available in the Federal Reserve cities
and cities having branches.
A member of the Federal Reserve Sys­
tem no longer has to assort currency. It
sends it to the Federal Reserve Bank or
the branch and this work is done for it.
In addition to this, the Federal Reserve
Bank will pay the postage, expressage and
insurance on shipments of paper currency
from it or any of its branches to member
banks and also on shipments of paper cur­
rency or coin from the member banks to
the Federal Reserve Bank or any of its
The Federal Reserve Bank will also pay
the charges on all telegrams received from
or sent to member banks in connection
with such money shipments, wire or mail
transfers, or deposit transactions.
These are some of the facilities given
to the member banks, not all. In fact a
member bank will not be able to appreciate
in how many ways it can get advantages
from the System unless it carefully studies
it with a view to its own requirements.
The Federal Reserve Bank of St. Louis on
its part is always trying to see how it can
be of some additional service to its mem­
bers. For instance, in order to assist
banks in handling the large number of
Government securities issued during the
past two years, the Federal Reserve Bank

has, when requested, accepted such securi­

ties from member and non-member banks
for safe-keeping, and will in the future be
glad to render this service, in keeping with
its facilities, free of charge to such mem­
ber banks as 'request it and will give to
such securities as are left in its custody
by the member banks the same care that
it gives to its own property.
Charter Rights.
Perhaps someone says, under our char­
ter we have a right to make real estate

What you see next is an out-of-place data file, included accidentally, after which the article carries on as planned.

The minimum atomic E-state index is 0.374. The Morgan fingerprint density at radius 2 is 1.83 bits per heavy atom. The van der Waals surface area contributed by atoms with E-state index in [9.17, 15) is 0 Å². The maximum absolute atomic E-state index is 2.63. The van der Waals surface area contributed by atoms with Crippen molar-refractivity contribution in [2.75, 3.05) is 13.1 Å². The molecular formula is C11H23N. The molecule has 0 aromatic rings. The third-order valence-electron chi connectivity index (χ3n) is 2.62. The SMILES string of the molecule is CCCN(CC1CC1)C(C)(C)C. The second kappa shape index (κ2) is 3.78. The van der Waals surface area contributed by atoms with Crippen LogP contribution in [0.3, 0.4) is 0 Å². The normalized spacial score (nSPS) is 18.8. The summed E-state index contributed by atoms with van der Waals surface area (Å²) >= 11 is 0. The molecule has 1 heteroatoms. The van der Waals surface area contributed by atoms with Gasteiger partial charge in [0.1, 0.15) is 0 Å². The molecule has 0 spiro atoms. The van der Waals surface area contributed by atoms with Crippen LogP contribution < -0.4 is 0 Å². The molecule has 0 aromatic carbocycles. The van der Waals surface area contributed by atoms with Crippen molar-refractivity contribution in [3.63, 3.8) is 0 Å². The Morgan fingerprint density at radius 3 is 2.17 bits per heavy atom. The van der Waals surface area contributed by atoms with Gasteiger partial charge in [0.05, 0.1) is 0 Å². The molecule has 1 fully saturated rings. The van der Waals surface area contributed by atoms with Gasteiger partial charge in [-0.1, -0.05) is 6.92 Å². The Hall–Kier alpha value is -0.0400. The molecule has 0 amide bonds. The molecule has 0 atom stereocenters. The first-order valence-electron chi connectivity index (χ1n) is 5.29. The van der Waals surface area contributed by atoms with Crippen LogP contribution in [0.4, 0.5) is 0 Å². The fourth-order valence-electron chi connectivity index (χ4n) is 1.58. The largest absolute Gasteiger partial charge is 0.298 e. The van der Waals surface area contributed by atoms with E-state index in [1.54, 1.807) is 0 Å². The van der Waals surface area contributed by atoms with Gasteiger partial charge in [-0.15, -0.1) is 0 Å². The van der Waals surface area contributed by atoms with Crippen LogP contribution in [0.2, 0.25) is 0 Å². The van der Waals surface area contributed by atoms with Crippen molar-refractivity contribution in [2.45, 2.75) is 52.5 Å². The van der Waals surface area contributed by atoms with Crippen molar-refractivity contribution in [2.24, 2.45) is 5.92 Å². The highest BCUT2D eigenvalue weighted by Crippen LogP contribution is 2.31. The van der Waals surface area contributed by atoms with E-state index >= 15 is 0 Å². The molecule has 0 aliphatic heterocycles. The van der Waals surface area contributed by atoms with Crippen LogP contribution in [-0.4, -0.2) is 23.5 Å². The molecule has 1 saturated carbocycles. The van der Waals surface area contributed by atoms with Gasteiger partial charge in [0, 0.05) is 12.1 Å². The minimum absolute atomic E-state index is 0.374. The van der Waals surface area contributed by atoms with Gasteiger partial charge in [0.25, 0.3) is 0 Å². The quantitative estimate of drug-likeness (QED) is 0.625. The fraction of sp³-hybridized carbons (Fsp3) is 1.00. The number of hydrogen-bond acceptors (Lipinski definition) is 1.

loans in a much more liberal way than can
National banks, even country National
banks under the amended laws, and we do
not wish to give up this right by becoming
members of the System. The answer is,
you do not have to give up these rights,
for when a State bank joins the Federal
Reserve System it comes in with all of its
charter powers.
The Federal Reserve
Bank, however, just as your State Bank­
ing Department, desires that sound bank­
ing principles be followed and that, having
in view the volume of commercial busi­
ness, the amount loaned on real estate be
not so large as to impair the liquidity
of the bank. This, however, is just good
banking and has nothing to do with the
Federal Reserve System.

Loan Limit of the State Law.
Someone else says, the bank we have
under consideration is an Arkansas State
bank and the Arkansas law allows it to
loan to any one person, firm or corporation,
up to 30 per cent of its capital and sur­
plus. Could we continue to loan to this
limit as a member of the Federal Reserve
System? The answer is you would come
in under your charter rights and if the

Arkansas law allows you to loan up to 30

per cent, then you could continue to so
loan as a member of the System. How­
ever, you could not rediscount with the
Federal Reserve Bank any part of a loan
of a person, firm, or corporation which is
liable to you for borrowed money in ex­
cess of 10 per cent of your capital and
The Application.
If at this point it looks like it would be
well for our bank to join the Federal Re­
serve System, and it would be if the testi­
mony of the 54 State banks that have al­
ready joined in District No. 8 can be be­
lieved, what is the next step? The thing
to do is to write to the Federal Reserve
Bank for forms. It will send you an ap­
plication, in which is emboidied a form of
resolution to be passed by your board of
directors. One form calls, for a statement
of your resources and liabilities, really a